108. "Towards an international Day against Homophobia Archived 2005-12-17 at the Wayback Machine ", April 10, 2004
  109. "1st Annual International Day Against Homophobia to be Celebrated in over 40 Countries on May 17", May 12, 2005 Archived February 11, 2007, at the Wayback Machine
  110. " "Campaigns against Homophobia in Argentina, Brazil, Colombia, and Mexico". Pan American Health Organization. Retrieved 2011-10-16.
  111. Shepherd, Jessica (26 October 2010). "Lessons on gay history cut homophobic bullying in north London school". The Guardian. Retrieved 9 November 2010.
  112. 1 2 Blumenfeld, Warren J (1992). Homophobia : how we all pay the price . Beacon Press. ISBN   978-0-8070-7919-5. OCLC   24544734.
  113. Delavega, Elena; Lennon-Dearing, Robin (2016). "Do Social Workers Apply "Love Thy Neighbor as Thyself" to Gay, Lesbian, Bisexual, and Transpersons in the South?". Journal of Homosexuality. 63 (9): 1171–1193. doi:10.1080/00918369.2016.1150058. PMID   26849856. S2CID   205471075.
  114. Boswell, John (1980). Christianity, social tolerance, and homosexuality: Gay people in Western Europe from the beginning of the Christian era to the fourteenth century . Chicago: University of Chicago Press.
  115. Hudson, WW; Ricketts, WA (1980). "A strategy for the measurement of homophobia". Journal of Homosexuality . 5 (4): 357–72. doi:10.1300/J082v05n04_02. OCLC   115532547. PMID   7204951.
  116. Jung, Patricia Beattie; Smith, Ralph F. (1993). Heterosexism: An Ethical Challenge . State University of New York Press. ISBN   978-0-7914-1696-9.
  117. Herek GM (1990). "The context of anti-gay violence: Notes on cultural and psychological heterosexism". J Interpers Violence. 5 (3): 316–333. doi:10.1177/088626090005003006. S2CID   145678459.
  118. Herek, Gregory M. (February 2000). "The Psychology of Sexual Prejudice". Current Directions in Psychological Science. 9 (1): 19–22. doi:10.1111/1467-8721.00051. S2CID   36963920.
  119. Banks, James A. (2012-05-24). Encyclopedia of Diversity in Education. SAGE. pp. 1093–. ISBN   978-1-4129-8152-1 . Retrieved 17 December 2012.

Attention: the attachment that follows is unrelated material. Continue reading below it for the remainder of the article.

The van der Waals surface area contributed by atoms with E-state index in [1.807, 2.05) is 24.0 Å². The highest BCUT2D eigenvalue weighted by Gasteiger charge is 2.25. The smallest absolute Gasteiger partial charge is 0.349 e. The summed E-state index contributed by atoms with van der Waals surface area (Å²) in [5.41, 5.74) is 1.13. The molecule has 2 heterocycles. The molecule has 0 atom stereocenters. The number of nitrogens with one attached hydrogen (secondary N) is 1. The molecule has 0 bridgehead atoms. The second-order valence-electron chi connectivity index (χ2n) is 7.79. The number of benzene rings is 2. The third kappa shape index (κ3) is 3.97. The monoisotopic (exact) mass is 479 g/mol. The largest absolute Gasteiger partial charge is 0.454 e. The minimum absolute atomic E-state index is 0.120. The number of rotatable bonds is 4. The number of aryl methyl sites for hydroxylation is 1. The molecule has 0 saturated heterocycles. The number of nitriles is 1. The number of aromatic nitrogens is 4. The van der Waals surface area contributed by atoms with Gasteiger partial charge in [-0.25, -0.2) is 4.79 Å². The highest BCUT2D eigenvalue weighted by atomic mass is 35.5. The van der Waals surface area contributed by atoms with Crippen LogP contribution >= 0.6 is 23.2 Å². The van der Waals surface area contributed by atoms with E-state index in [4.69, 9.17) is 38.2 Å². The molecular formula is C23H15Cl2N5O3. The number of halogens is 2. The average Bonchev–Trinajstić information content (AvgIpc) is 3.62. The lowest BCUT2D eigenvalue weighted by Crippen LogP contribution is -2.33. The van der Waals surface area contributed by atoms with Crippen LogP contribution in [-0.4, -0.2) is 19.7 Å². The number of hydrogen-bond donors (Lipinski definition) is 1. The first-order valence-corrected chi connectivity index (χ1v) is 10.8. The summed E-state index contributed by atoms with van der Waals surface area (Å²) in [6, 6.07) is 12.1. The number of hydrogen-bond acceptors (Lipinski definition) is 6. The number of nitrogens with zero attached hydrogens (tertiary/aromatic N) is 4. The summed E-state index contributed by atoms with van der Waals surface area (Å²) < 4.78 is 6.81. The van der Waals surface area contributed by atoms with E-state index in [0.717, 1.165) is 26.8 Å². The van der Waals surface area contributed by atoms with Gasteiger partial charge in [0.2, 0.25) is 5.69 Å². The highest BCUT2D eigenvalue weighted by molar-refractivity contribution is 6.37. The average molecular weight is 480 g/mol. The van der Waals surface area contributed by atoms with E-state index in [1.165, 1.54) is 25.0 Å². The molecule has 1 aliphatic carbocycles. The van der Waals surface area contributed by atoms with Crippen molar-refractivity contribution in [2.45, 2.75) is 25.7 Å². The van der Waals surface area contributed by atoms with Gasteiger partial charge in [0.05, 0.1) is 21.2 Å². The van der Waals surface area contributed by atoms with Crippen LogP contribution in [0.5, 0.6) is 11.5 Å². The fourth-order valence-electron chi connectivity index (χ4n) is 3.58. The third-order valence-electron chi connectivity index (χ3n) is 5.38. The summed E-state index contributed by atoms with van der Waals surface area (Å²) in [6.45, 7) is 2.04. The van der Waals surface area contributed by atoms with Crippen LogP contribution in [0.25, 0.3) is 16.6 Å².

120. Patterson, Eric (2008-03-31). On Brokeback Mountain: Meditations About Masculinity, Fear, and Love in the Story and the Film. Lexington Books. pp. 42–. ISBN   978-0-7391-2165-8 . Retrieved 17 December 2012.
  121. Warhol-Down, Robyn; Herndl, Diane Price (2009-11-30). Feminisms Redux: An Anthology of Literary Theory and Criticism. Rutgers University Press. pp. 196–. ISBN   978-0-8135-4620-9 . Retrieved 17 December 2012.
  122. O'Donohue, William; Caselles, Christine (September 1993). "Homophobia: Conceptual, definitional, and value issues". J Psychopathol Behav Assess. 15 (3): 177–195. doi:10.1007/BF01371377. S2CID   144801673.
  123. Gary Colwell (1999). "Turning the Tables with 'Homophobia'". Journal of Applied Philosophy . 16 (3): 207–222. doi:10.1111/1468-5930.00124. JSTOR   24354374.
  124. Byers, Dylan. "AP nixes 'homophobia', 'ethnic cleansing'" . Retrieved 16 December 2012.
  125. Page, Clarence (5 December 2012). "Words with negative power". Chicago Tribune. Retrieved 16 December 2012.
  126. Michelson, Noah (5 December 2012). "Huffington Post discussion". Huffington Post. Retrieved 16 December 2012.
  127. Rainey, James (28 November 2012). "No more 'homophobia'? AP raises the question". Los Angeles Times. Retrieved 16 December 2012. Baltimore Sun language authority John McIntyre described it as "reasoned, principled, and wrong-headed," while National Lesbian and Gay Journalists Association President Michael Triplett advocates terms such as "LGBT rights opponents"
  128. Frank, Nathaniel (27 November 2012). "The Associated Press Bans Homophobia". Slate. Retrieved 16 December 2012. Nathaniel Frank of Slate suggested that "In pursuit of accuracy, the standard-setters (got) it wrong" and that Minthorn's words were "oddly amorphous phrases for a standards editor".
  129. 1 2 3 Raymond J. Noonan (November 6, 1999). "Heterophobia: The Evolution of an Idea". Dr. Ray Noonan’s 1999 Conference Presentations. Retrieved November 25, 2012.
  130. Reisman, Judith A.; Eichel, Edward W.; Muir, J. Gordon; Court, John Hugh (1990). Kinsey, Sex and Fraud: The Indoctrination of a People, an Investigation Into the Human Sexuality Research of Alfred C. Kinsey, Wardell B. Pomeroy, Clyde E. Martin, and Paul H. Gebhard. Lochinvar-Huntington House. ISBN   978-0-910311-20-5.[ page needed ]
  131. The Complete Dictionary of Sexuality by Robert T. Francoeur[ page needed ]
  132. White, Stephen M.; Franzini, Louis R. (24 February 1999). "Heteronegativism: The Attitudes of Gay Men and Lesbians Toward Heterosexuals". Journal of Homosexuality. 37 (1): 65–79. doi:10.1300/J082v37n01_05. PMID   10203070.

Further reading